Materials Review: Spring Speech & Language Bundle

Several of us got together about a month ago and decided to do a materials exchange.  I had the opportunity to go in a couple TpT stores and choose the materials that I thought would best be useful in therapy with my kiddos (it felt like a shopping spree!  Wee!).  I had hoped to complete these reviews earlier but time gets away from you when you are busy.  Many of us know just how busy the end of the school year can be.  The item I chose from Renee Gannon from Keeping Speech Simple was her Spring Speech & Language Bundle. 
Spring Speech and Language Bundle 
I have to say one of the first things I love about this packet is that it can be used throughout the year!  I know the title says “Spring” and it is PERFECT for the season.  However, if you are working with any of the following themes it can be used year round: Vegetables, Gardens, Food Pyramid, and/or Familiar Food.   

This bundle is easily used in combination with a literacy lesson on any of the above mentioned themes (as well as Spring).  A few book suggestions that this packet would pair nicely with include: Growing Vegetable Soup by Lois Ehlert, The Surprise Garden by Zoe Hall, Eating the Alphabet by Lois Ehlert, and/or The Edible Pyramid: Good Eating Every Day by Loreen Leedy. 

The Spring Speech & Language Bundle by Renee Gannon from Keeping Speech Simple includes:

  • 24 Garden Tools & Vegetable Vocabulary Cards
    • These vocabulary cards are wonderful to target the following skills:
      • Identify pictured item by label given a field of your choice (Fo3, Fo6, etc..)
      • Identify pictured item by descriptive features (color, function, etc..)
      • Grouping by Category (vegetable, garden tool, colors)
      • Labeling pictured item
      • Describing by descriptive features
      • Following Directions (i.e. “Point to the carrot before you give me the onion”)
  • Blank Venn Diagram
    • Use for writing up similarities and differences between the pictured items (vocabulary cards) or between pictured items and items from a literacy lesson.
  • Pictured Item in three sizes (four different sets)
    • These sets are wonderful for teaching the concept of comparatives and superlatives (i.e. “Show me the smallest tomato”)
    • Having students put the pictures in order of smallest to largest, and/or largest to smallest.
  • What Doesn’t Belong Category Worksheet
    • This page can be used with a dauber to mark out the one that doesn’t belong or simply have the student cross it out.  Once the student identifies which doesn’t belong, this page can also be used to practice following directions such as, “Color the shears green and circle the carrot”.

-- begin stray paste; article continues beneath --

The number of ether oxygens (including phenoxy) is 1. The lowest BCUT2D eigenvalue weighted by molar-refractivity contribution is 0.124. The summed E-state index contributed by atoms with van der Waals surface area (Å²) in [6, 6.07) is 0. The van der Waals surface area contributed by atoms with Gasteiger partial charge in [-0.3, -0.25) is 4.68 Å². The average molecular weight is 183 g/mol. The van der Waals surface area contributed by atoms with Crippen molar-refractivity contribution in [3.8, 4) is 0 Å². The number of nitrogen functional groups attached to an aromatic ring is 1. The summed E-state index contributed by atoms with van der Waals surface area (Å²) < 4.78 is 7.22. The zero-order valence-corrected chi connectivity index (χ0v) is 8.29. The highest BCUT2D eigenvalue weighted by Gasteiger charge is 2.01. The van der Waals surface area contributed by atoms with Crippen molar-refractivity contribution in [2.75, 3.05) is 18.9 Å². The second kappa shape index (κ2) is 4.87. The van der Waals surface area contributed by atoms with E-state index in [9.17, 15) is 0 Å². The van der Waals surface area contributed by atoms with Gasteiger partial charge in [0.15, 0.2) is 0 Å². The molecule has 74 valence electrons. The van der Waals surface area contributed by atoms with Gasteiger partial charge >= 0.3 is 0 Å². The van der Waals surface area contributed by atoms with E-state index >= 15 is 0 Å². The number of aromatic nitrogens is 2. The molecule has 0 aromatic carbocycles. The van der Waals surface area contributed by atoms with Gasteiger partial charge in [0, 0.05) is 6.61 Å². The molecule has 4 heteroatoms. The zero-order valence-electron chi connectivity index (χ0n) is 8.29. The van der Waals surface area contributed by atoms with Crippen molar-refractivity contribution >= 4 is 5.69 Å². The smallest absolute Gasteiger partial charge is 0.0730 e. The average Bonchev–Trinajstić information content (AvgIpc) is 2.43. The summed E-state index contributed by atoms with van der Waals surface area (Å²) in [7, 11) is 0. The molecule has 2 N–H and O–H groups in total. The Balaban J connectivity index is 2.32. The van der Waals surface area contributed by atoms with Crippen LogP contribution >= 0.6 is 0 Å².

• Barrier Game Board (I love barrier game boards!)
    • Barrier game boards are wonderful tools to address any target for communication disorders (articulation, fluency, language, etc…).  These boards can be used when working on following directions, naming items on the board that has a specific sound, using fluency shaping techniques at word/phrase/sentence level, using the little manipulative pictures to build narrative skills, and so much more!
  • Following Directions Color Page & Instructions
    • The pack includes a page for coloring and a page of following directions instructions.  However, I found that I could easily use the same coloring page over and over and I just give instructions in the moment (i.e. “First color all the yellow items, then color the girls hair orange”) and changing them up to meet student needs.
  • Open Skills Garden & Farm Stand Game
    • This open ended skills game allows you to use the materials as you need them.  For example, you can use it so that as students fill their farm stand they target the skills at their individual level such as labeling, receptive identification, describing the vocabulary card, etc..  Also, with it being open ended, the rules to the game can be modified to meet time needs and/or student needs.  You can play it until the first person gets one of each vegetable wins, or first to get 10 vegetables at their farm stand, or the student with the most vegetables when the timer goes off will win.  You can have students pick one card at a time or even roll a die (I suggest the ones you get with Chipper Chat from Super Duper with options of 1-3) to determine the number of cards they pick up.
Overall, this is a fabulous packet that is so versatile it can be incorporated into any lesson on Spring, gardens, food pyramid, or vegetables!  I personally love that you can address the same target skill in so many different ways with the varied materials and that you can easily use this with a mixed group of students working on a variety of skills!  You can check it out yourself, here!

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